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Women in family farming

Von Carsta Neuenroth am 19.01.2014 - 00:00
Carsta NeuenrothReferentin für Gender
+49 (0) 30 65211-1824E-Mail: carsta.neuenroth@brot-fuer-die-welt.de
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Family agriculture provides a good part of the food consumed in the world and still represents an important livelihood base and support network for rural populations. Yet, for many reasons such as land grabbing, climate change, lack of markets and particularly the commercialization and privatization of agriculture by agri-business and its supporters, family farming is threatened.   

Just recently I visited a farming community in Guatemala. Sugar cane plantations were encroaching on the community. Land which used to be rented by the farmers of the community to produce food is now used for sugar cane production. Instead of farming the land themselves, the men work as day laborers on the plantations.  

In general, this situation is aggravated by the lack of policies in support of family farming in general and women farmers in particular. Thus, family farms are under growing pressure and it becomes increasingly difficult for male and female farmers to gain a living from the land.

Women generally have had an important role in family farming. However, traditionally, there is a clear gender-related division of labor. Typically, in many contexts, men work the soil and women plant. Women are also often in charge of growing food crops in small plots close to the house, of taking care of seeds, and of processing.

According to the patriarchal character of most societies, the role and contributions of men in family agriculture are much more visible and recognized than the role and contributions of women. Women often feel ignored, overlooked and not taken seriously (by men) when they try to share their farming knowledge. Women are still seen by their male family members as well as by many development experts as farmwives rather than true farmers.

However, with regard to the work carried out in agriculture in general, this refers not only to family farming, women comprise (according to FAO) on average 43% of the labor force (less in LA, more in Africa). Women do a lot of work in agriculture, but only own 1 to 2 percent of the agricultural land. This represents a marked imbalance, a result of gender inequalities. It considerably restricts women’s capacities to farm successfully.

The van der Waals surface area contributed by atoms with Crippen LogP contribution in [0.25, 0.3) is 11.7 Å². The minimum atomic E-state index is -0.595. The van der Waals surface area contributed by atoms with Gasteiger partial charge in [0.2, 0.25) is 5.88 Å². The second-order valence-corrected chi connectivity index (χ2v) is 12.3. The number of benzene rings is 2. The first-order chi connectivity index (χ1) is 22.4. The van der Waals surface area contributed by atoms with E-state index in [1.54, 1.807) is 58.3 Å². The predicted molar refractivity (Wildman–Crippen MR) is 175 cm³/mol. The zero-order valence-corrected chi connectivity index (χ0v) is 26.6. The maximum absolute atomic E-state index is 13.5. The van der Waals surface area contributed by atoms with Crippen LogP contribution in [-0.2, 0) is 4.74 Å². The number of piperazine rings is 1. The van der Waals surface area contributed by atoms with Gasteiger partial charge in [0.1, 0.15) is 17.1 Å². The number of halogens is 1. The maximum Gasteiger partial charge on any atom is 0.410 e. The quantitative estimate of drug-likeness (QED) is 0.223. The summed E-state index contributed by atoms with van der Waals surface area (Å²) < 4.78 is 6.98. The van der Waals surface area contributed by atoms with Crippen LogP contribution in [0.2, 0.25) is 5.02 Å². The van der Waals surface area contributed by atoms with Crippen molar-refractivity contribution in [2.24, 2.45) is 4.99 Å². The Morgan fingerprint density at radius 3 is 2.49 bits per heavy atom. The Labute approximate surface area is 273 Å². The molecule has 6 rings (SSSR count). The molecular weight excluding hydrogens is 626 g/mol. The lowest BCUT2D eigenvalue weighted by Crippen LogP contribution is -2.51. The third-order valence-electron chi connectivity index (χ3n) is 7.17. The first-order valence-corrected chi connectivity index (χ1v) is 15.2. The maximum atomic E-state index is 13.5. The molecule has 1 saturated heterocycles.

According to FAO, if women had the same access to productive resources as men, land amongst them, they could increase yields on their farms by 20 – 30%. This could raise agricultural production in developing countries by 2.5 – 4% and contribute to reduce hunger in the world by 12 – 17%. There is also growing evidence that women’s empowerment and participation improves natural resource management (water and forest) and environmental sustainability. 

Organizations such as FAO and World Bank call for the closing of gender gaps to promote the integration of women into market and business aimed at increasing production and revenue. The approach is to facilitate women’s access to production inputs such as chemical fertilizer, improved seeds and pesticides in order to support women’s economical empowerment and participation in sustainable development. In this way, the argument goes, productivity is raised and hunger reduced. Thus, investment in women is good business. This approach turns women into instruments used to fight against hunger and poverty. This approach is not shared by Bread for the World.

The closing of gender gaps is a demand in its own right aimed at the realization of women’s human rights. This is also the context in which women’s role in family farming should be considered and valued.

Since women have to take care of their families and put food on the table, they are interested in producing a variety of food which can be consumed by the family. The use of local resources such as manure and local seeds helps women, who usually have little money, to reduce the cost of production. Thus, women favor farming systems which usually have the following characteristics: